Today is Ascension Day, or Holy Thursday. It commemorates the physical ascension of the resurrected Jesus Christ into heaven as recorded in the New Testament:
“And he led them out as far as to Bethany, and he lifted up his hands, and blessed them. And it came to pass, while he blessed them, he was parted from them, and carried up into heaven. And they worshipped him, and returned to Jerusalem with great joy: And were continually in the temple, praising and blessing God” (Luke 24:50-53; compare Mark 16:19).
Although no documentary evidence for the observance of the Feast of the Ascension (as it is also known) exists from prior to the fourth century, it was celebrated almost universally in the Christian church thereafter, along with Good Friday, Easter and Pentecost. St. Augustine attributed its origin to the apostles themselves; plainly its observance had become widespread long before his time.
Ascension Day is traditionally (though not always) celebrated on a Thursday, 40 days after Easter. Its date is derived from the first few verses of the book of Acts, the second part of Luke’s account of the formative events of Christianity. Referring to his earlier gospel, Luke writes:
“The former treatise have I made, O Theophilus, of all that Jesus began both to do and teach, until the day in which he was taken up, after that he through the Holy Ghost had given commandments unto the apostles whom he had chosen: To whom also he shewed himself alive after his passion by many infallible proofs, being seen of them forty days, and speaking of the things pertaining to the kingdom of God” (Acts 1:1-3).
But, after three years of public preaching, what remained to be said? The apostles had been with Jesus almost constantly during that time, walking the long, dusty roads of Palestine, conversing with him. What did Jesus still have to teach them for nearly six weeks between his resurrection and his ascension?
Luke himself tells us virtually nothing about what was done and said during those 40 days. The final chapter of his gospel focuses on Easter Sunday itself. In Acts, Luke says that Jesus taught his apostles “the things pertaining to the kingdom of God,” but he doesn’t say what they were. A few items are mentioned very briefly in Matthew 28, Mark 16 and John 20-21.
(For an important article on this topic, originally published in the scholarly journal Vigiliae Christianae, and then reprinted by the Foundation for Ancient Research and Mormon Studies, see Hugh Nibley, “Evangelium Quadraginta Dierum: The Forty-day Mission of Christ — The Forgotten Heritage.”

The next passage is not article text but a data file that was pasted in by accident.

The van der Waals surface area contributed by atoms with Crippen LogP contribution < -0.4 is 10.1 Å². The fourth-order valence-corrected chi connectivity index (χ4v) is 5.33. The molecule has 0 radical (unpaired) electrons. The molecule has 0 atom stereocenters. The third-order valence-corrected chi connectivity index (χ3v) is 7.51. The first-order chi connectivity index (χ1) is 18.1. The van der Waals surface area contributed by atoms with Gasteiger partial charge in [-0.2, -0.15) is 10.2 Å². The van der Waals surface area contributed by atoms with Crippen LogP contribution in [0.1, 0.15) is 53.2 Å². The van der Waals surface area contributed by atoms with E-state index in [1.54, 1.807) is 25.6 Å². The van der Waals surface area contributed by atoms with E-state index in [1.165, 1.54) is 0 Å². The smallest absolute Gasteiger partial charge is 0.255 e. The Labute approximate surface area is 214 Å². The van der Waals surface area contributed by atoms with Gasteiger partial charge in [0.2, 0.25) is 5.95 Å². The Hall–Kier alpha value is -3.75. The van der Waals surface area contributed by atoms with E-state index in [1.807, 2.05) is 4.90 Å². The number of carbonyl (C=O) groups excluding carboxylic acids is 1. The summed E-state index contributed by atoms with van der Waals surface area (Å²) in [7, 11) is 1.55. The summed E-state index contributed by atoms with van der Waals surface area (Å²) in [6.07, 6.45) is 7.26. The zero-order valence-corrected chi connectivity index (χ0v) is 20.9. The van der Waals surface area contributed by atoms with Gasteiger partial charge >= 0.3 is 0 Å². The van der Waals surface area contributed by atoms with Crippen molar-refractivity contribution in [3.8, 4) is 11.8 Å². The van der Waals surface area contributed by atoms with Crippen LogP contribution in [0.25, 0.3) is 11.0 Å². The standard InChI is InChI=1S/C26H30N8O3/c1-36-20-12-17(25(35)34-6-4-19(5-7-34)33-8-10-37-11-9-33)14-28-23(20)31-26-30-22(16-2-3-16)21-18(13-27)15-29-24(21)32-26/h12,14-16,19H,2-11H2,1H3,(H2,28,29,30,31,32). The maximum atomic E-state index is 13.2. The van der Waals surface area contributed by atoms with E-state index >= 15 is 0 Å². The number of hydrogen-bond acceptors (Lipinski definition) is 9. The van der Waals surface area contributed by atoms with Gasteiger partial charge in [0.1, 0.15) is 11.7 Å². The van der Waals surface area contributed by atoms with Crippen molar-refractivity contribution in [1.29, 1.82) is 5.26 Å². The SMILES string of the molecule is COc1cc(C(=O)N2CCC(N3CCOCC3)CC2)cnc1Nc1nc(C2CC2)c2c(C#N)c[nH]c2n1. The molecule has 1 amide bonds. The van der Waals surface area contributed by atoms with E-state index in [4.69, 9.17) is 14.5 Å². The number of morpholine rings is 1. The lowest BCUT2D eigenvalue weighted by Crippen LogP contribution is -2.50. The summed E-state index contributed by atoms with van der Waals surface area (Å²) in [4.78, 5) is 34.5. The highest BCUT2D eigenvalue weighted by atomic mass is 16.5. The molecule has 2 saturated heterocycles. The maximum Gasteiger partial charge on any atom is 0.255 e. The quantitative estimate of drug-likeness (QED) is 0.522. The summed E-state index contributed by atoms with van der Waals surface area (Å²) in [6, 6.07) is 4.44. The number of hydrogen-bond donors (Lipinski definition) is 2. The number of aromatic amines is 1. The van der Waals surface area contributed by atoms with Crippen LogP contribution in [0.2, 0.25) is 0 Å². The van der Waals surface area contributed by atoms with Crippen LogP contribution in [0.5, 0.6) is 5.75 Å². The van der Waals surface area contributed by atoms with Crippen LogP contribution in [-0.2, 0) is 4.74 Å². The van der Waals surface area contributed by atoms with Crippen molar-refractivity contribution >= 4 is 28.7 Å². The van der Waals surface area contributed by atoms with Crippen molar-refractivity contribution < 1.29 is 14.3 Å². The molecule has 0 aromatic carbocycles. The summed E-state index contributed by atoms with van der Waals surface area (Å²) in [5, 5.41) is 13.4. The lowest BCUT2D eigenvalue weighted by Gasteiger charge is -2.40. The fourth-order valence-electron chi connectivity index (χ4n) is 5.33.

Did Jesus merely repeat the teachings of his mortal ministry?
Plainly, no. Still unrecognized, walking with two deeply disappointed and distraught disciples on the road to Emmaus, the newly risen Savior saw that they had failed to understand his mission. So, “beginning at Moses and all the prophets, he expounded unto them in all the scriptures the things concerning himself” (Luke 24:27).
However, the four gospels contain nothing remotely resembling a systematic exposition of the Old Testament by the Savior. It would be priceless, but we don’t have it anywhere.
The plain fact is that only some of the teaching of Jesus is preserved in the New Testament. As the fourth gospel testifies, “there are also many other things which Jesus did, the which, if they should be written every one, I suppose that even the world itself could not contain the books that should be written” (John 21:25).26 comments on this story
The New Testament offers clear hints that other sayings and teachings of the Savior went unrecorded. For instance, Paul exhorts the Saints at Ephesus “to remember the words of the Lord Jesus, how he said, It is more blessed to give than to receive” (Acts 20:35). However, no such admonition occurs in Matthew, Mark, Luke or John. Plainly, Paul and his audience were aware of oral traditions or written documents of which we know basically nothing.
“Wherefore,” says the Lord in the Book of Mormon, “because that ye have a Bible ye need not suppose that it contains all my words; neither need ye suppose that I have not caused more to be written” (2 Nephi 29:10).
Some Christians insist that the Bible as we now have it is all there ever was and all that we should ever want. It seems, though, that the Bible disagrees.
Daniel Peterson teaches Arabic studies, founded BYU's Middle Eastern Texts Initiative, directs MormonScholarsTestify.org, chairs www.mormoninterpreter.com, blogs daily at www.patheos.com/blogs/danpeterson and speaks only for himself.